The Westminster Assembly of Divines 1643-49

In 1643, the English Parliament called upon “learned, godly and judicious Divines”, to meet at Westminster Abbey in order to provide advice on issues of worship, doctrine, government and discipline of the Church of England.

Title page of a 1647 printing of the Confession

Among other things, these eminent churchmen produced the Westminster Confession of Faith which ever since has been the classic statement of the Reformed church, including the Presbyterian Church in Ireland of which I am a member and an elder.

Roy, the minister in Clogher and Glenhoy uses extracts from the Westminister Confession of Faith in the Sunday services and on my visit he chose these two rolling sentences…

Chapter I
Of the Holy Scripture
VIII. The Old Testament in Hebrew (which was the native language of the people of God of old), and the New Testament in Greek (which, at the time of the writing of it, was most generally known to the nations), being immediately inspired by God, and, by His singular care and providence, kept pure in all ages, are therefore authentical; so as, in all controversies of religion, the Church is finally to appeal unto them. But, because these original tongues are not known to all the people of God, who have right unto, and interest in the Scriptures, and are commanded, in the fear of God, to read and search them, therefore they are to be translated in to the vulgar language of every nation unto which they come, that, the Word of God dwelling plentifully in all, they may worship Him in an acceptable manner; and, through patience and comfort of the Scriptures, may have hope.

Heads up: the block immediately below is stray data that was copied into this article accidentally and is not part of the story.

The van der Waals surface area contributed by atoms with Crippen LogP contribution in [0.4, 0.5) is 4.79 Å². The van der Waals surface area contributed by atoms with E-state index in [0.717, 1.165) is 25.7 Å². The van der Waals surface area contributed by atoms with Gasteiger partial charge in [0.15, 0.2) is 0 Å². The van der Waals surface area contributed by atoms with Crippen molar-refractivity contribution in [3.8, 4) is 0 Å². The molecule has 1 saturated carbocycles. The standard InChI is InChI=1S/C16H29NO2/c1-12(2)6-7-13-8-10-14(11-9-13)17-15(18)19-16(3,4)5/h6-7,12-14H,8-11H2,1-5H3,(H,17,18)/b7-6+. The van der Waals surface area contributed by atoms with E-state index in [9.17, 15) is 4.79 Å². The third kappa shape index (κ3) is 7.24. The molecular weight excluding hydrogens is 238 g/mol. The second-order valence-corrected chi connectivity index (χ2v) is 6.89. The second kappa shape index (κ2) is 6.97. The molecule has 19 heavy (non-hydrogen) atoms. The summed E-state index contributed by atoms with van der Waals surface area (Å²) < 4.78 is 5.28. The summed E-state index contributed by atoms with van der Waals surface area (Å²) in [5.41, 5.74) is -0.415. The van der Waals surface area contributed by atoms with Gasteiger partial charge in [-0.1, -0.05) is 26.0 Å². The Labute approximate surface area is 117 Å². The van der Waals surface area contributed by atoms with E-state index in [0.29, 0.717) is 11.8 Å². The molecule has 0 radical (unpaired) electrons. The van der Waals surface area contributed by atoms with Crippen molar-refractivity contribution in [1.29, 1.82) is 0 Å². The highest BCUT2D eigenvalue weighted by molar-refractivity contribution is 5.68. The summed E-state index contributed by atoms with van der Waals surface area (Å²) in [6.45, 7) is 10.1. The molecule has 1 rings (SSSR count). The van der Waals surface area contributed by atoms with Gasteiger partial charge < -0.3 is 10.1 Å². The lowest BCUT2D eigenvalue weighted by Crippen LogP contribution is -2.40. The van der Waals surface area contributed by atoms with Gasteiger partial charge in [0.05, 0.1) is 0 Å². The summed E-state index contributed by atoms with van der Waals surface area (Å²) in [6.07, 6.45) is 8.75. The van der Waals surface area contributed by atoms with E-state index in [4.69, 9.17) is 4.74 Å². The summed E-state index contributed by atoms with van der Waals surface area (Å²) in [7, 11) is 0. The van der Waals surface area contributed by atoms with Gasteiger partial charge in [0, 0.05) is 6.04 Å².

It fitted so well as I encouraged the two congregations to do something about the 1,919 languages still awaiting a translation of the Word of God and went on to illustrate how today’s technology is enabling people around the world to have the Scriptures  – and the Jesus Film – on their smart phones.

Again I was reminded of how what I do today with the Wycliffe UK Church Engagement Team is a small but significant part of God’s mission throughout human history that everyone should hear the Good News of Jesus Christ in the language that they understand best – their vulgar language!

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In March it was Ardtrea and Desertcreat Church of Ireland churches.

Clogher and Glenhoy Presbyterian churches

Clogher and Glenhoy Presbyterian churches

This Sunday it’s Clogher and Glenhoy Presbyterian Churches. Looking forward to visiting some new PCI churches and sharing the passion of Wycliffe Bible Translators for the millions of people withoput access to God’s Word in the language they know best.

And I can’t help wondering what their history is…